2 hours ago
Thursday, February 9, 2012
Manuscript found in Airship Wreckage, 5877
The journal of geologist Farnsworth Lake, found in the wreckage of the airship Orvendel, is the only hint we have of the fate of the Altamont Arctic Expedition of 5876. Despite it’s undisputed authenticity, the veracity of its account is controversial.
Throughout much of the early voyage, Lake describes the view of the world below as obscured by thick mists. Temperature readings of the rising air are notably higher than typical for northern Borea. Proponents of the “Polar Homeland” theory have suggested this was due to the volcano-surrounded island which was home to the ancestors of the Natives of the New World. Skeptics accept the possibility of volcanoes, but dismiss the idea of lost tribes. No credible land or sea expedition has been able to approach the area thanks to malevolent ice elementals and death frost winds.
When they had flown north of the mists, Lake describes the mountain-ringed Polar Continent, quartered by sea channels. Here, the airship made landfall and managed to make contact with the obsidian-skinned dwarf people who inhabit the ancient, perhaps pre-human cities built into the sides of the mountains. Previous expeditions had painted the dwarves as savages (and possibly) cannibals, but Lake suggests the gifts of gems the expedition brought may have placated them. Lake records that the dwarves recipricated by giving Altamont's group a portion of the tusk of a giant walrus and ancient sculptures (perhaps idols) recovered from the cities. The fact that none of these artifacts were found in the wreckage is made much of by the manuscript's critics.
Soon after leaving the dwarves, Lake records that the radio operator sighted a party of “beautiful but strange-appearing” women. These women were described as having skin like porcelain and being utterly unaffected by the cold. Historic accounts report “amazons” on the Polar Continent, but no other expeditions have ever recorded a sighting.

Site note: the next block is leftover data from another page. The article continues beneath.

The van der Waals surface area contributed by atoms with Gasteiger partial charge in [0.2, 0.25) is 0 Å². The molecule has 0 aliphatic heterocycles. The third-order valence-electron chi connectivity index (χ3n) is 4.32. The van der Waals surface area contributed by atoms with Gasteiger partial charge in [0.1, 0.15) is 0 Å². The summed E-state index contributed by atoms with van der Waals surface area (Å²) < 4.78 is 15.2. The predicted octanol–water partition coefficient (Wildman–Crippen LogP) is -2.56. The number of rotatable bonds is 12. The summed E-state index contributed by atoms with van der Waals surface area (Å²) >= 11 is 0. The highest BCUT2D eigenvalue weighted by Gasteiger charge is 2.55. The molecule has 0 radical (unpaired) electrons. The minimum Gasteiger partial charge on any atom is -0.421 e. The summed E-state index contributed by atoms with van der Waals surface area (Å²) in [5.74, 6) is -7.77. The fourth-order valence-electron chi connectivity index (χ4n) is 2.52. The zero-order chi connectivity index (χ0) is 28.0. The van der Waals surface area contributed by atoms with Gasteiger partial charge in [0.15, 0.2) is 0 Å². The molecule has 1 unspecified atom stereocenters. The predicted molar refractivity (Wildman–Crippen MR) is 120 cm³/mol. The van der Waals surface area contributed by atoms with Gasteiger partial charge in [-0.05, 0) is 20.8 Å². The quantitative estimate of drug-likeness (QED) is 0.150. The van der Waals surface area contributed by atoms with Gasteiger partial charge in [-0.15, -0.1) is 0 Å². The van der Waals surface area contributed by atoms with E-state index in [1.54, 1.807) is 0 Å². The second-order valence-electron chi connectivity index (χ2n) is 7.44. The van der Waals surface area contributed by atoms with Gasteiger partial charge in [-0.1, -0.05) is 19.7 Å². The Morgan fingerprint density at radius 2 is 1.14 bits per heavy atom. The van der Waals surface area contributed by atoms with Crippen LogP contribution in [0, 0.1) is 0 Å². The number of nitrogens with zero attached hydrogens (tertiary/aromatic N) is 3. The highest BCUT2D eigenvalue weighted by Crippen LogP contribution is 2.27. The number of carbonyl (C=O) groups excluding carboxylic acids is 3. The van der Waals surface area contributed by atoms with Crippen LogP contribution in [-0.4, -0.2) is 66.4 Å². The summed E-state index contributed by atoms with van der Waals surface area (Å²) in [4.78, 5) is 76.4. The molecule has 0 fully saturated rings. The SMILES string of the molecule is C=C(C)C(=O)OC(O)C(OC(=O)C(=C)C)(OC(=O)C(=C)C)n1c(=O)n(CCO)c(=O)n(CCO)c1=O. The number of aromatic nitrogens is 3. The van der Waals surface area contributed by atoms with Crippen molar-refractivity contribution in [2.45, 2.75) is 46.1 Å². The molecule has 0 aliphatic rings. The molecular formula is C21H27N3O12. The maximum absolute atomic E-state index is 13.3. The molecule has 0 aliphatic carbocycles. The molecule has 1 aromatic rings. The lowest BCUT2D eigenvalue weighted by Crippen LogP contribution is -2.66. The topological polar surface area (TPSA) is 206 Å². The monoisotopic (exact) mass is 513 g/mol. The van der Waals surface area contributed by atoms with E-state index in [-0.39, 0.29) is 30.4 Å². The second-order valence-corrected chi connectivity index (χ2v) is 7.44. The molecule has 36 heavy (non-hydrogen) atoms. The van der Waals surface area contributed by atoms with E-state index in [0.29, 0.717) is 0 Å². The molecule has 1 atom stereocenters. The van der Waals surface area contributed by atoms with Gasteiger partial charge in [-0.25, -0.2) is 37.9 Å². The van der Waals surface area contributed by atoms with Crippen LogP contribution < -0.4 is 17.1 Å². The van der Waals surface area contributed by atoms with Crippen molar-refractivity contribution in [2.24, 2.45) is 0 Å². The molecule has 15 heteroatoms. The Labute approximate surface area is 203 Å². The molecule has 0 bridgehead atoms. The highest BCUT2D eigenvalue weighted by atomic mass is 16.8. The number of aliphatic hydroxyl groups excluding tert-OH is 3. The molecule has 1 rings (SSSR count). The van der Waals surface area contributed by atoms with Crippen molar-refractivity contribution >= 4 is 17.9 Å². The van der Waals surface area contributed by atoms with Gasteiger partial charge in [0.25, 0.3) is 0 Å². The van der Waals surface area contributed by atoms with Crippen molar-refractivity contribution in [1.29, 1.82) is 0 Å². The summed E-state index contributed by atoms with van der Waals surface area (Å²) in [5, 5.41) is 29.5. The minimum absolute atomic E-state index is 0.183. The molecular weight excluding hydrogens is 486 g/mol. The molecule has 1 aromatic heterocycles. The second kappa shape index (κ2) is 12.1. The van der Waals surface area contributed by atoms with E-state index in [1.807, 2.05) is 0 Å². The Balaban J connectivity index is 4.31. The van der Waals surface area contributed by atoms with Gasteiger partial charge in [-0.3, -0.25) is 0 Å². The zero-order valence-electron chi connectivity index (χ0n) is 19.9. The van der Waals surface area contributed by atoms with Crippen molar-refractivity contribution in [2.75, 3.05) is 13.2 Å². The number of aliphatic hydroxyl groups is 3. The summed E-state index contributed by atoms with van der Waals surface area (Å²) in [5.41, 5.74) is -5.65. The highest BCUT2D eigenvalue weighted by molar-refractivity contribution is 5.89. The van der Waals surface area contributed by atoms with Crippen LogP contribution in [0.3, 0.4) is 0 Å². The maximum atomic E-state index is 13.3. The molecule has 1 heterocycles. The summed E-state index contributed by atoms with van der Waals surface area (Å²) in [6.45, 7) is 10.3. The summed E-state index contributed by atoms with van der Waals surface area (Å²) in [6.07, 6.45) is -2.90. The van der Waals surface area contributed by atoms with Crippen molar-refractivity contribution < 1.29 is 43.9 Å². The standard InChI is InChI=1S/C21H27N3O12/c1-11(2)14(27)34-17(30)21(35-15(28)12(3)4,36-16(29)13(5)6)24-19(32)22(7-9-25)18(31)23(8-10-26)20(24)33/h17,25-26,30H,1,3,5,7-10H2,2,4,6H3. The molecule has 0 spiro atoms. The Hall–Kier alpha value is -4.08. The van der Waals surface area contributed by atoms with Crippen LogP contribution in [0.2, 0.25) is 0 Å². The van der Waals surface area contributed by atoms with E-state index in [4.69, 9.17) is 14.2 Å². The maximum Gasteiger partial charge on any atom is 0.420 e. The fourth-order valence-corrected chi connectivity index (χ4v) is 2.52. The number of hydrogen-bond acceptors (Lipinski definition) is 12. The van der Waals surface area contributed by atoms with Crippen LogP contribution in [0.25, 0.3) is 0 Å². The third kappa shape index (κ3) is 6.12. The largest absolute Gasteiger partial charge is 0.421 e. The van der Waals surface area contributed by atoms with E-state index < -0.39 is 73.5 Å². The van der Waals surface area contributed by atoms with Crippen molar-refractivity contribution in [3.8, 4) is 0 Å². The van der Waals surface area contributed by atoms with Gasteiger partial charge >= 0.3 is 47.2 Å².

Altamont had planned to turn back at the edge of the maelstrom at the center of the “ring” of the Polar Continent, but for some reason, the Orendel strayed closer to the imposing spire of the Black Peak. Lake records that they begin to drift in the wind, their propellers pulled off by the mountain's magnetism. Blue fire was seen dancing across the hull. Lake theorized this was the anti-magic field of the Peak interacting with the alchemical coatings.
It was in the second day adrift that Lake describes the moaning sound beginning. All the crew heard it, though it was louder for some than others. At first, they thought it might be a natural phenomena, but soon they discerned that it was more like a chorus of voices. Their sleep was disrupted by the sound. Lake confesses he has a mounting sense of dread as the Bleak Peak filled the horizon in front of them. He reports seening shapes moving beneath the at times almost mirror-smooth surface of the mountain.
At this point Lake’s account becomes more terse and (perhaps) more confused. He mentions two of the crewmen as being “gone” but he does not comment on the particulars of their absence. He records entries he dates earlier than previous entries, but that clearly occur after. He relates Grandon’s (the historian) obsession with “runes” on the Peak that Lake cannot see. Finally, he writes that Altamont plans to extend sails to try to catch the wind and and turn southward.
The Orendel's wreckage was recovered 10 months later from an ice flow. No bodies of the crew were found, but as all the supplies were left aboard, it seems unlikely they abandoned the craft purposely. No further evidence of their fate has ever been found.
The greatest barrier to the acceptance of the manuscript's account is reconciling it with the last radio communication received from the expedition. Though the journal appears to be written in Lake's own hand, Altamont reported that Lake died during the encounter with the polar dwarves, nearly two weeks before the journal's last entry.